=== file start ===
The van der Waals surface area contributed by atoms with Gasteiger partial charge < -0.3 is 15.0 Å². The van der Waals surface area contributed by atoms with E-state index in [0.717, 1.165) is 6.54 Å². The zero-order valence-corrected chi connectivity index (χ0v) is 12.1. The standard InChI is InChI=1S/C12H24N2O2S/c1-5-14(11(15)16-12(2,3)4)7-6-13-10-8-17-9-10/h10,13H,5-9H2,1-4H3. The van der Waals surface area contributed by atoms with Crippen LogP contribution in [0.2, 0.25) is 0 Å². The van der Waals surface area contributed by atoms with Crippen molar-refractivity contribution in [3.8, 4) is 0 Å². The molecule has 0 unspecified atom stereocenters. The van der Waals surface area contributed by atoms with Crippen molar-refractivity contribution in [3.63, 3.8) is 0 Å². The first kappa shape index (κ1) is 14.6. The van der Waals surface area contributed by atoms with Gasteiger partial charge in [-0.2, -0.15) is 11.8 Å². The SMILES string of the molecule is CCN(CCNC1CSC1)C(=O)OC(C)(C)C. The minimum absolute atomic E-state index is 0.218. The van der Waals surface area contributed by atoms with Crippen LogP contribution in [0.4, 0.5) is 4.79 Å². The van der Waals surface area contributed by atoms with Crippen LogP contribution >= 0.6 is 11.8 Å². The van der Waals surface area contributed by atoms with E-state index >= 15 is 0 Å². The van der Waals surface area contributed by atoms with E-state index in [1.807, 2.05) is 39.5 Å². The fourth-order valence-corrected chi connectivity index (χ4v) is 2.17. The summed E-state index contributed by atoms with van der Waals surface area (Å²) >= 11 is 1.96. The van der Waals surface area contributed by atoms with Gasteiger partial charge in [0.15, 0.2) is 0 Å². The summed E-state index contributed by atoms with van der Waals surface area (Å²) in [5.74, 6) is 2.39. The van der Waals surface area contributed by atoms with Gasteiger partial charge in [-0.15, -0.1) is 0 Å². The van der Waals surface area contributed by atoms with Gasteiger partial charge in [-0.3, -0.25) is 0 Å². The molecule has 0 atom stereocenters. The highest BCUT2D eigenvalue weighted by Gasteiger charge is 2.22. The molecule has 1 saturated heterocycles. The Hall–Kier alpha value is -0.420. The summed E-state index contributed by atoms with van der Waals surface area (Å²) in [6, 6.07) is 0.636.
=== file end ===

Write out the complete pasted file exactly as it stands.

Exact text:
The van der Waals surface area contributed by atoms with Gasteiger partial charge < -0.3 is 15.0 Å². The van der Waals surface area contributed by atoms with E-state index in [0.717, 1.165) is 6.54 Å². The zero-order valence-corrected chi connectivity index (χ0v) is 12.1. The standard InChI is InChI=1S/C12H24N2O2S/c1-5-14(11(15)16-12(2,3)4)7-6-13-10-8-17-9-10/h10,13H,5-9H2,1-4H3. The van der Waals surface area contributed by atoms with Crippen LogP contribution in [0.2, 0.25) is 0 Å². The van der Waals surface area contributed by atoms with Crippen molar-refractivity contribution in [3.8, 4) is 0 Å². The molecule has 0 unspecified atom stereocenters. The van der Waals surface area contributed by atoms with Crippen molar-refractivity contribution in [3.63, 3.8) is 0 Å². The first kappa shape index (κ1) is 14.6. The van der Waals surface area contributed by atoms with Gasteiger partial charge in [-0.2, -0.15) is 11.8 Å². The SMILES string of the molecule is CCN(CCNC1CSC1)C(=O)OC(C)(C)C. The minimum absolute atomic E-state index is 0.218. The van der Waals surface area contributed by atoms with Crippen LogP contribution in [0.4, 0.5) is 4.79 Å². The van der Waals surface area contributed by atoms with Crippen LogP contribution >= 0.6 is 11.8 Å². The van der Waals surface area contributed by atoms with E-state index >= 15 is 0 Å². The van der Waals surface area contributed by atoms with E-state index in [1.807, 2.05) is 39.5 Å². The fourth-order valence-corrected chi connectivity index (χ4v) is 2.17. The summed E-state index contributed by atoms with van der Waals surface area (Å²) >= 11 is 1.96. The van der Waals surface area contributed by atoms with Gasteiger partial charge in [0.15, 0.2) is 0 Å². The summed E-state index contributed by atoms with van der Waals surface area (Å²) in [5.74, 6) is 2.39. The van der Waals surface area contributed by atoms with Gasteiger partial charge in [-0.15, -0.1) is 0 Å². The van der Waals surface area contributed by atoms with Gasteiger partial charge in [-0.3, -0.25) is 0 Å². The molecule has 0 atom stereocenters. The highest BCUT2D eigenvalue weighted by Gasteiger charge is 2.22. The molecule has 1 saturated heterocycles. The Hall–Kier alpha value is -0.420. The summed E-state index contributed by atoms with van der Waals surface area (Å²) in [6, 6.07) is 0.636.